Working Light Yes Yes
Speed Control Slider Yes
Weight 25 lbs
Extra High Presser Foot Lifter
Snap-on Presser Foot
Automatic Thread Cutter No
Automatic Needle Threader Yes Yes
Drop-in Bobbin Yes No
USB Connectivity Yes, USB Port Yes
Stitch Selection LCD Display and Push Button LCD Push Button
Adjustable Stitch Length/Width Yes Yes
Included Feet All purpose foot, Zipper foot, Buttonhole foot, Overcasting foot, Blind hem foot, Satin stitch foot, Button sewing foot, Simple embroidery foot. Button fitting foot, overcast foot, buttonhole foot, blind hem foot, zigzag foot and monogramming foot
Dedicated Locking Stitch Button
Tension Adjustable With Dial
Knee Lifter
Warranty
Price Check Price on Amazon Check Price on Amazon

EverSewn Hero Video Review

Spiegel 60609 Video Review

The Verdict

When you compare the performances, both machines are neck on neck. There isn’t a lot of difference in stitch quality. Both machines handle thick and delicate fabrics exceptionally well. In fact, the stitch quality is one factor that makes these two machines different from other machines in their segment. From the feature differences we have listed above, we believe you will be able to make a decision on your own. We will leave this one to you.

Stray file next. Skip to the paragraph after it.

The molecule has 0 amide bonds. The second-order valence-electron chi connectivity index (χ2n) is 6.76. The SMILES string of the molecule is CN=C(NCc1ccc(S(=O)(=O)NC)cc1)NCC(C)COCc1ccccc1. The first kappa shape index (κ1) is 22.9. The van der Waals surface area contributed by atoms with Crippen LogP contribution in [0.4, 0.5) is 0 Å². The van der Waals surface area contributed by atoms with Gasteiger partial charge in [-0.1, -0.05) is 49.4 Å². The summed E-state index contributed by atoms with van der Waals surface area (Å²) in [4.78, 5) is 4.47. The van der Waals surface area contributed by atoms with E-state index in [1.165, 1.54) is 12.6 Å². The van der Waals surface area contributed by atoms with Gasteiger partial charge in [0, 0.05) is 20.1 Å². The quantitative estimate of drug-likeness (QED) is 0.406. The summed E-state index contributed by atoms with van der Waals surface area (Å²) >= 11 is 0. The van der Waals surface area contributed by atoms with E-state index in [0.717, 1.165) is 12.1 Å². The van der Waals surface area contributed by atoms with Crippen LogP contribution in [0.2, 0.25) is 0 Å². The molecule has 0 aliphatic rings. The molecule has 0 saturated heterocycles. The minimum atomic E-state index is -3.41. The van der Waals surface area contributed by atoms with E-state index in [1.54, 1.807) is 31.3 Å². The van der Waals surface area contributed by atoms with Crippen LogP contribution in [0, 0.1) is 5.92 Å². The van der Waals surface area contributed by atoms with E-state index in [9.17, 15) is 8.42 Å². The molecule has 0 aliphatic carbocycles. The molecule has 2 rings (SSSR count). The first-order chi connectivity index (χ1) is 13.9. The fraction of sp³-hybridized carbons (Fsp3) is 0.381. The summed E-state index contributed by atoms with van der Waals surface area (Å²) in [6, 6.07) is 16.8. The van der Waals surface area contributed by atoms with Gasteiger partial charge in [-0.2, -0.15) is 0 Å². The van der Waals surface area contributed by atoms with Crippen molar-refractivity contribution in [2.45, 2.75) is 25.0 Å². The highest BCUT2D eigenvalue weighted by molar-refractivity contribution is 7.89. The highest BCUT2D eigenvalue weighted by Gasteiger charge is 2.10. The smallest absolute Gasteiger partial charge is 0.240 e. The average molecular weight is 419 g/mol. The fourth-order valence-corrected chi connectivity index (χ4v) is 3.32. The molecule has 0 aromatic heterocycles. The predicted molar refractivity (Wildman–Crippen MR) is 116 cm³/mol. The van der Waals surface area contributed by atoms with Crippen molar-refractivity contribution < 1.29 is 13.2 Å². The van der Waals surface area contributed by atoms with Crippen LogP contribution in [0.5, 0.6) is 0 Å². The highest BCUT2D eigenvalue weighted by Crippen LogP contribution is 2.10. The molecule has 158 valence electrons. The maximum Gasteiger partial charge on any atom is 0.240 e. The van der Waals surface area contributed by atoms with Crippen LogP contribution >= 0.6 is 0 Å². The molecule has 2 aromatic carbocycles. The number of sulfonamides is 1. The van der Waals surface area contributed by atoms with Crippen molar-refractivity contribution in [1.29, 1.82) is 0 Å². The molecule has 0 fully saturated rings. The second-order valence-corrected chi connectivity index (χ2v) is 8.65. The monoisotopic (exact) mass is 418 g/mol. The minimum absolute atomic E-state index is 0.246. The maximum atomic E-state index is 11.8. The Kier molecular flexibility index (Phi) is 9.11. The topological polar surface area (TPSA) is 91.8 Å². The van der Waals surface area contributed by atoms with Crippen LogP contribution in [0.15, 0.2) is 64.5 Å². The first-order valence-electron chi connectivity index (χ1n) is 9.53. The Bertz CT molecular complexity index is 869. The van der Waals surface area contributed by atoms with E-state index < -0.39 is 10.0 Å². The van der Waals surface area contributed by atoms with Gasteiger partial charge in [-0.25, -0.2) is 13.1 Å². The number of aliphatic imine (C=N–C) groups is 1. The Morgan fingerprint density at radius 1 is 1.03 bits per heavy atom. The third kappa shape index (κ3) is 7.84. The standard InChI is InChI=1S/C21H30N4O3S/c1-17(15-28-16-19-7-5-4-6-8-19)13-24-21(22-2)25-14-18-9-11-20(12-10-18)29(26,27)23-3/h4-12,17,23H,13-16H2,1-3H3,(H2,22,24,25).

Q. Can a normal sewing machine sew canvas?

A. Yes, canvas can be sewn on a regular sewing machine.

Q. How do I thread a sewing machine?

To get started with your sewing project, you’ll need to first thread your sewing machine. While your machine’s manual should guide you in the specific sequence for your make and model, the basic process starts by placing the presser foot in the up position.